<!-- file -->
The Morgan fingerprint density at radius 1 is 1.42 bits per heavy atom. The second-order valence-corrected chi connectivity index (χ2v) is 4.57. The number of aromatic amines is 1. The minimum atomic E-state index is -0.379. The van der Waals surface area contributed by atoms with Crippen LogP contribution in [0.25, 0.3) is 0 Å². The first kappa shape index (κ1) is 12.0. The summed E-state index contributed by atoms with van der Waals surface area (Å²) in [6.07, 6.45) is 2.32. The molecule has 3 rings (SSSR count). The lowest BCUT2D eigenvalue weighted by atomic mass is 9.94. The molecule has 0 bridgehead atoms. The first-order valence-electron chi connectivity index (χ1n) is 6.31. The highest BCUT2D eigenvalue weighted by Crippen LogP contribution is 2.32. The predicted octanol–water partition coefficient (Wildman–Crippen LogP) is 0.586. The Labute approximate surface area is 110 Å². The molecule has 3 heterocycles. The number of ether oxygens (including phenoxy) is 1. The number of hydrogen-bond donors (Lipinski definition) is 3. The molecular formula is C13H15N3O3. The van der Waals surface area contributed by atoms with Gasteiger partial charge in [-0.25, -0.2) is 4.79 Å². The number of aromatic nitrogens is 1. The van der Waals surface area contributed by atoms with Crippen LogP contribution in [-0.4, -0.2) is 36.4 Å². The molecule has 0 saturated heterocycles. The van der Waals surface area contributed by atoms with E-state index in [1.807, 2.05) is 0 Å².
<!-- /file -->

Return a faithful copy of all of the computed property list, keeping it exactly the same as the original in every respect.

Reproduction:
The Morgan fingerprint density at radius 1 is 1.42 bits per heavy atom. The second-order valence-corrected chi connectivity index (χ2v) is 4.57. The number of aromatic amines is 1. The minimum atomic E-state index is -0.379. The van der Waals surface area contributed by atoms with Crippen LogP contribution in [0.25, 0.3) is 0 Å². The first kappa shape index (κ1) is 12.0. The summed E-state index contributed by atoms with van der Waals surface area (Å²) in [6.07, 6.45) is 2.32. The molecule has 3 rings (SSSR count). The lowest BCUT2D eigenvalue weighted by atomic mass is 9.94. The molecule has 0 bridgehead atoms. The first-order valence-electron chi connectivity index (χ1n) is 6.31. The highest BCUT2D eigenvalue weighted by Crippen LogP contribution is 2.32. The predicted octanol–water partition coefficient (Wildman–Crippen LogP) is 0.586. The Labute approximate surface area is 110 Å². The molecule has 3 heterocycles. The number of ether oxygens (including phenoxy) is 1. The number of hydrogen-bond donors (Lipinski definition) is 3. The molecular formula is C13H15N3O3. The van der Waals surface area contributed by atoms with Gasteiger partial charge in [-0.25, -0.2) is 4.79 Å². The number of aromatic nitrogens is 1. The van der Waals surface area contributed by atoms with Crippen LogP contribution in [-0.4, -0.2) is 36.4 Å². The molecule has 0 saturated heterocycles. The van der Waals surface area contributed by atoms with E-state index in [1.807, 2.05) is 0 Å².